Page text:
Advice Every SDR Should Know

February 14, 2022

Q1 2021 Symposium Recap

Starting in January of 2021, we’ve been hosting a monthly “SDR symposium series.”

These are hour-long sessions where we tap some of the top SDRs at demandDrive to run peer-to-peer panel discussions around topics of interest.

Cool, but why should you care?

2 good reasons:

1) We found that the symposiums were a great replacement for our previous in-office learning environment. Since we’ve transitioned to a remote workforce, simply tapping a peer on the shoulder to ask for advice or guidance has become more difficult. Asynchronous solutions like Slack are great alternatives, but we found that nothing beats a live peer-to-peer learning session.

2) Our SDRs have a LOT of insight. More than even we imagined. And they were more than happy to share it with each other. After all, a rising tide lifts all boats.

We’re recapping the top advice from each of the symposiums we held in 2021. We’ll also link to each of the events individually so you can dive into any that are of particular interest to you!

January: Communicating With Your Pipeline

Nurturing your pipeline and follow-up accounts are crucial to your success as an SDR. In fact, we put so much value on these accounts that we came up with a new acronym for them – the Inside Sales Qualified Lead aka ISQL.

SDRs should be ruthlessly efficient at creating and converting ISQLs. It allows you to better forecast how many opportunities you’ll be creating each month, and where you need to spend the majority of your time (either building new pipeline or flipping current pipeline).

But you can’t get too aggressive with it. Our panel all agreed that the best way to nurture your ISQLs is to not push buttons. You want to shift the goal from “get the meeting” to “help this person.” Put simply, the top piece of advice from this symposium is help, don’t sell.

Reconnecting with your pipeline isn’t always cut and dry – your SDRs need to think tactfully about the tone of their message. All 3 of our panelists agreed that when it came to the tone of their message, it was best to err on the side of consultative vs. salesy.

If you push for a meeting when these prospects aren’t ready, you tank your credibility as an SDR. Prospects can smell commission breath from a mile away.

Instead, opt for the more consultative approach. Reach out to your prospects to build rapport and stay top-of-mind. Work to carve out space in your prospect’s brain for your name and brand.

That way, when the timing is right, you’re the SDR they reach out to.

February: Cold Calling Best Practices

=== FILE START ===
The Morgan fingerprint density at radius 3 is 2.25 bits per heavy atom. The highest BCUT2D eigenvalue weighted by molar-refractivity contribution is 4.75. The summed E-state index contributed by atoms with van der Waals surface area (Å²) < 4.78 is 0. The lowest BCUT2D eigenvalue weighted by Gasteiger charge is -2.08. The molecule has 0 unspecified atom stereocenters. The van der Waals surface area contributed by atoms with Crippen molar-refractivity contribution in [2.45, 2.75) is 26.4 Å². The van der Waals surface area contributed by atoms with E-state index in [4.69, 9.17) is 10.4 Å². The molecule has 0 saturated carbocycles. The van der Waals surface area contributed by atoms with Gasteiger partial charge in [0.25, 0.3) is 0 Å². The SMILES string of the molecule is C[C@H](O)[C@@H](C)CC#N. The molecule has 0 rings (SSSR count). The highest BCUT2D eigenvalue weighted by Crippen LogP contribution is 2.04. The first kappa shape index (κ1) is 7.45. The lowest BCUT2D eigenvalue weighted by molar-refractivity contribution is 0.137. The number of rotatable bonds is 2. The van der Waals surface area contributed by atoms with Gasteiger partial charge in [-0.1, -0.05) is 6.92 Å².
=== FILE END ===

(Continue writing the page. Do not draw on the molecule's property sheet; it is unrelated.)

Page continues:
SDRs will never not need cold calling advice. Despite the constant rhetoric that cold calling is “dead,” we find time and time again that it is alive and well. It just depends on how “cold” your calls really are.

Our panel shared a lot of good advice on calling vs. emailing (hint: do both), how much research is too much, and the best way to break up your day. But more than anything else, they all agreed on one thing: establish a cold calling routine.

It’s no secret that cold calling takes a certain mindset – you have to be focused on the task at hand, and any distractions can easily bump you out of that zone and decrease your productivity.

Cold calling is very much a “flow” activity. And whatever you need to do to get into that flow state will be different from your peers. It’s important to observe and learn what others do, but ultimately your goal should be getting yourself in a state where you’re as comfortable as possible.

Whether it’s coffee, chocolate, your pump-up music playlist, a 5-minute stretching session, or a quick game of pop-a-shot, the key here is consistency. Find something that works and make it a habit.

💡 It does help to find the right time of day for this as well. Stay tuned for some time management tips later in this article.

March: Cold Email Best Practices

Batman and Robin. Macaroni and Cheese. Phone and Email.

Some things were just made to go together. SDRs who leverage the power of phone and email in their cadence see it firsthand. It doesn’t matter which channel you start with – what matters is that you leverage both to get your message in front of your prospects.

That, and the more relevant you can make your emails the better.

If you’re a small SaaS company that targets HR managers, you really don’t care if a product can help the likes of executives at Nike and Oracle – you want to know it’s worked for companies like yours.

It takes a bit more effort, but the more you can make a message resonate with your prospect the better your responses will be.

And yes, there’s a big difference between relevance and personalization.

Relevance deals with a “one to a handful” messaging vs. “one to one” messaging. It means you can templatize some aspects of your email, but you can tweak sections depending on the persona or industry you’re reaching out to. That way, you’re not fully sacrificing volume for the sake of quality.

aj alonzo

AJ Alonzo is the Head of Marketing at demandDrive. A former SDR turned marketing leader, he's made it his goal to develop resources for sales reps who are looking to level up and for managers who are looking for guidance. Outside of work you can find him trying to shoot under par at his local disc golf course, sipping on a bourbon on the rocks, or continuing his quest to be the very best like no one ever was.
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